Killers of the Flower Moon is a typical Scorsese film in many ways. It is preoccupied with masculine anxieties. Its male characters are insecure, and that insecurity tends to push them toward violence. This is a story in which the women, who come from the indigenous population, tend to hold the wealth and the political power. The white men marry them in an effort to claim some of that power for themselves. There’s a sense that this imbalance makes the men uncomfortable.

Related: Scorsese’s Killers of the Flower Moon Gets Violent in Official Trailer

King Hale’s nephew, Bryan Burkhart (Scott Shepherd), marries Anna (Cara Jade Myers). However, he bristles at her ostentatious displays of wealth and her power over him. He responds by sexually assaulting their nanny (Sarah Spurger) as a way of asserting his masculinity, and eventually conspires to murder Anna. The term “squaw man” is whispered as an insult by these husbands who depend on their wives’ wealth to live. It is implied to be a thoroughly emasculating experience for these men.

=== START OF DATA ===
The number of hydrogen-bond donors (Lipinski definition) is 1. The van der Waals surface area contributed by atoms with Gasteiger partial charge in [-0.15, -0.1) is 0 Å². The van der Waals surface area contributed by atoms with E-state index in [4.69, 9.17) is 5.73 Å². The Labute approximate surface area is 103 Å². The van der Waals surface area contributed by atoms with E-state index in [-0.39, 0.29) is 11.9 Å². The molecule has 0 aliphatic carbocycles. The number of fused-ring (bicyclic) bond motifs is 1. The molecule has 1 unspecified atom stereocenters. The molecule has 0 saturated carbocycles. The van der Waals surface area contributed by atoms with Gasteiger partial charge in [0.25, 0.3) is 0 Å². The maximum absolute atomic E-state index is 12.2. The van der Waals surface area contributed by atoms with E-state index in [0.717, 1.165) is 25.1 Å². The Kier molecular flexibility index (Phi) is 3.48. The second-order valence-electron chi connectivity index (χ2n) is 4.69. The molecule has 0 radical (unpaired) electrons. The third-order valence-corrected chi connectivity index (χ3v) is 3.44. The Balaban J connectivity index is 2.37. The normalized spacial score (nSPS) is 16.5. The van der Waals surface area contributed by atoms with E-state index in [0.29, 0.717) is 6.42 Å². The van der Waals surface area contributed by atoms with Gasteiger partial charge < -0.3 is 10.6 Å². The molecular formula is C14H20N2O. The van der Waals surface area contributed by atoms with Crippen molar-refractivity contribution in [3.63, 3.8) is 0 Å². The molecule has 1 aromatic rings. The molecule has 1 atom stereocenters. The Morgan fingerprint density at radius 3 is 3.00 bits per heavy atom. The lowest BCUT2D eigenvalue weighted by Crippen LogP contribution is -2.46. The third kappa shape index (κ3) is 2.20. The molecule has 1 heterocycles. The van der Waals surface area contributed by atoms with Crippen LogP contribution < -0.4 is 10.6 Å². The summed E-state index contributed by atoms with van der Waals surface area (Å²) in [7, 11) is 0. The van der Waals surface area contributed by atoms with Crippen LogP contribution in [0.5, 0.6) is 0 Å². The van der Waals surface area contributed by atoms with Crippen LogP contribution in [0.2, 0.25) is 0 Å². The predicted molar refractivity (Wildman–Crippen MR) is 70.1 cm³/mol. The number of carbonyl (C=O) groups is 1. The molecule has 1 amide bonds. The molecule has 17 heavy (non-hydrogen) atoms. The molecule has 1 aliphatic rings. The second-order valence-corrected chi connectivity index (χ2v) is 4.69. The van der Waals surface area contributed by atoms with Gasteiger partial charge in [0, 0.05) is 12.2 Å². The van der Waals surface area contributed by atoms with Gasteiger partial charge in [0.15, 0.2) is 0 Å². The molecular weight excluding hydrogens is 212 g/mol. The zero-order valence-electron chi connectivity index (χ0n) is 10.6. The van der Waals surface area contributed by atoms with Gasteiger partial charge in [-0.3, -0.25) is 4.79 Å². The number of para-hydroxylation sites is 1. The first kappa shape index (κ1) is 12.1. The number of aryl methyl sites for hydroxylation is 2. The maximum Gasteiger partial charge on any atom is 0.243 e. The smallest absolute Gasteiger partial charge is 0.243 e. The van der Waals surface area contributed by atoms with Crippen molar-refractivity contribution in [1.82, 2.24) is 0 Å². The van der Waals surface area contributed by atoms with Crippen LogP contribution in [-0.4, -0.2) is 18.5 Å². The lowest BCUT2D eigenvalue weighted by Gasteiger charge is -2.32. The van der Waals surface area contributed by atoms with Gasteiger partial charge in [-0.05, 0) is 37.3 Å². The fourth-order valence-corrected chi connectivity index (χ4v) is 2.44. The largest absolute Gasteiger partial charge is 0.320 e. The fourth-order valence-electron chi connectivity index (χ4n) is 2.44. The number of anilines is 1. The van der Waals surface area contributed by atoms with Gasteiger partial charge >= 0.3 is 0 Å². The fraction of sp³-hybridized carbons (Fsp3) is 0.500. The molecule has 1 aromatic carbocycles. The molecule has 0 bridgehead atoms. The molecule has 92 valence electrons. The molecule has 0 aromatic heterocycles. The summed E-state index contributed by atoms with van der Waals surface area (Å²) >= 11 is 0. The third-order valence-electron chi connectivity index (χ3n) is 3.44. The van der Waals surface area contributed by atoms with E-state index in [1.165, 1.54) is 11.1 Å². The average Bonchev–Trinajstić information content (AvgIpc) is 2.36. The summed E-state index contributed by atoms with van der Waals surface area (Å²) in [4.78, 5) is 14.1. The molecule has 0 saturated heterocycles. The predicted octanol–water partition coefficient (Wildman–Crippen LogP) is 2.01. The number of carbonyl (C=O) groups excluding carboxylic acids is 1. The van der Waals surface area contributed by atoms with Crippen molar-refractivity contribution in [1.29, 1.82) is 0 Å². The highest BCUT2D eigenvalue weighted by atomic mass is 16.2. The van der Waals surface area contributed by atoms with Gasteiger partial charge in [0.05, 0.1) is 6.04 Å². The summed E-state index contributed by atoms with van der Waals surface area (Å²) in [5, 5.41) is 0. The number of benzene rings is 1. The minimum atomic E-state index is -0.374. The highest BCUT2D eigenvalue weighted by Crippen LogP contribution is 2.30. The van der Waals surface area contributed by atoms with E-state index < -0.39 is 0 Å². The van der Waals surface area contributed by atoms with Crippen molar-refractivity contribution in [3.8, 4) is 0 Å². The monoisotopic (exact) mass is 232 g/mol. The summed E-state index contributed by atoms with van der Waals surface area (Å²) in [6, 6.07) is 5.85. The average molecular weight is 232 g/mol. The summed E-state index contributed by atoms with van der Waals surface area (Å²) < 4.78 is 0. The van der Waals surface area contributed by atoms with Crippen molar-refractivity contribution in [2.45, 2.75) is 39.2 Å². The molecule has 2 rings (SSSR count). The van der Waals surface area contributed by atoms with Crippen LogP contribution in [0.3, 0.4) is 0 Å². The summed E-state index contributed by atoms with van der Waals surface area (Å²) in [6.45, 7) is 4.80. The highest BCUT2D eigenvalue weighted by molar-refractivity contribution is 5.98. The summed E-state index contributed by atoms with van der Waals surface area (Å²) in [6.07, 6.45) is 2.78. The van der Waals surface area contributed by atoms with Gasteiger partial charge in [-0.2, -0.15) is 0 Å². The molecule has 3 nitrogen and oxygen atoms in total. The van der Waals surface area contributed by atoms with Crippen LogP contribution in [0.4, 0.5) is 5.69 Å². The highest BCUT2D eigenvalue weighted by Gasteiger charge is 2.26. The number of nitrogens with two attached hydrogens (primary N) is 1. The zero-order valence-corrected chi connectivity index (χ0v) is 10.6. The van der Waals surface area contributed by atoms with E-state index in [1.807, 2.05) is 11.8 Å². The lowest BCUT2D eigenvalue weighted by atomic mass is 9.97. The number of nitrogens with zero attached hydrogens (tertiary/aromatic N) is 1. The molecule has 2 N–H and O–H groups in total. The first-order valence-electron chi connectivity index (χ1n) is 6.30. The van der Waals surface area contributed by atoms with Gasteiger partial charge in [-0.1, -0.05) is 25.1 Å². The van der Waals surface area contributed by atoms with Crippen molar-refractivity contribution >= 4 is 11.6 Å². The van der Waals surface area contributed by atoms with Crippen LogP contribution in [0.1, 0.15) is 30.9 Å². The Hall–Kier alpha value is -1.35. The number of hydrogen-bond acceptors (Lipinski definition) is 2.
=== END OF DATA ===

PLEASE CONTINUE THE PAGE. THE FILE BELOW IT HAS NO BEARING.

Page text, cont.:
Bryan’s brother Ernest (Leonardo DiCaprio) marries Anna’s sister Mollie (Lily Gladstone). He initially has to work as her driver, and she has to buy him his Stetson cowboy hat. Ernest is initially unenthused about King Hale’s plans to murder Henry Roan (William Belleau), but seems to be convinced once he discovers that Henry was Mollie’s first husband. For his part, Henry is driven into a drunken rage by his own wife’s affair with the local butcher, Roy Bunch (Joey Oglesby).